Miami, FL -- (SBWIRE) -- 03/06/2013 -- Bladder Bottles, a startup company that devised an innovative Collapsible Water Bottle, has published detailed facts about the pollution associated with disposable plastic water bottles. The company has long emphasized the ecological benefits of its (in addition to its convenience to consumers), and has made environmentalism and consumer awareness a major principle of its business practice. The following list comprises some of the facts recently published on the website, bladderbottles.com.
"Americans buy more bottled water than any other nation in the world, adding 29 billion water bottles a year to the problem.
It takes about 4 liters of water to make a plastic water bottle and each year 17 million barrels of oil are used in producing single-use bottles (enough to power a million cars for a year)
The FDA puts a low priority on testing bottled water (only 2.6 full-time equivalents in 2008 for the 9 billion gallons/50billion bottles sold in the US) and relies on the $15 billion industry to police itself.
60% of bottled water never falls under FDA regulation because it’s produced and bottled intrastate
Bottled water companies are not required to publish their water quality testing results and most don’t.
There have been over 100 bottled water recalls since 1990 for contaminants ranging from algae, yeast, mold and sand to filth, coliform bacteria, bromate (a suspected human carcinogen), arsenic and benzene (a known human carcinogen). In most cases, the public was notified months after the contaminated water was found; in several cases, the public was not notified at all.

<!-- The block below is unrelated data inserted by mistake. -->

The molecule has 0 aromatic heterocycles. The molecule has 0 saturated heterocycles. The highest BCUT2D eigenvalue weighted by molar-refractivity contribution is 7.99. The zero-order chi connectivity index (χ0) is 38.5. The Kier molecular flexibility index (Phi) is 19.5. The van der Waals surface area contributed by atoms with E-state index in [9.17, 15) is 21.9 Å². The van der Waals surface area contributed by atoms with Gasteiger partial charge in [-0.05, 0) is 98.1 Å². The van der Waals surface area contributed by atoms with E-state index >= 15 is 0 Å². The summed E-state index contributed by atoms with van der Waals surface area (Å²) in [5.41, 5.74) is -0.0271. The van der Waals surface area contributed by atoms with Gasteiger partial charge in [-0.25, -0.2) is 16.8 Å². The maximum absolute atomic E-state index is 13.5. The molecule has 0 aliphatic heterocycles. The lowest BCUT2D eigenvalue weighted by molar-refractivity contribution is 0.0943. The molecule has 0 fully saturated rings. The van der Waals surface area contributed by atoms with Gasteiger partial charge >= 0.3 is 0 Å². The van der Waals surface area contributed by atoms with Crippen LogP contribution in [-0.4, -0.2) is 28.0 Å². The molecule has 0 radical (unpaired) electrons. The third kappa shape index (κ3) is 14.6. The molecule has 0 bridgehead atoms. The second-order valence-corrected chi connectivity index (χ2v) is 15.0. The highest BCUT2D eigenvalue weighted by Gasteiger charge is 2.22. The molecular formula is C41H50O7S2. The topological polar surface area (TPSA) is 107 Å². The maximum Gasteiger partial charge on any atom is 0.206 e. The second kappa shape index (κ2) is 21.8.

Each year 2,500,000 tons of a carbon dioxide are emitted in the manufacturing of the plastic bottles
The mining of water from aquifers and springs can lower the local water table, reducing stream flow, depleting aquifers, drying up water available from wells and draining wetlands.
From the foothills of Mount Shasta in McCloud, California, to Adams County, Wisconsin, to Chaffee County, Colorado, to towns in Maine and New Hampshire, communities have spent thousands of hours and millions of dollars to protect their local water resources from bottled water companies.
In the Northeast, several Maine communities including Wells, Fryeburg and Shapleigh have sought to retain control of their local water resources as Nestle, the owner of Poland Spring, seeks to extract their water. Barnstead and Nottingham, two communities in New Hampshire, have passed ordinances to assert local control of water resources.
In 2008, Nestle’s pursuit of water from the Wekepeke Reservoir in Sterling, Massachusetts was rejected by the Board of Selectmen in Clinton (which had water rights to the reservoir)."
Additionally, the company has another section that provides informative facts and figures about other environmental issues, such as the damage caused by overall pollution.
Furthermore, Bladder Bottles has recently increased it social media presence on Facebook and Twitter, in an effort to engage with both existing and potential clients. Social media platforms are used regularly by a growing number of businesses and individuals, suggesting that the company’s utilization of these accounts is a conscious effort at greater outreach and awareness-raising.
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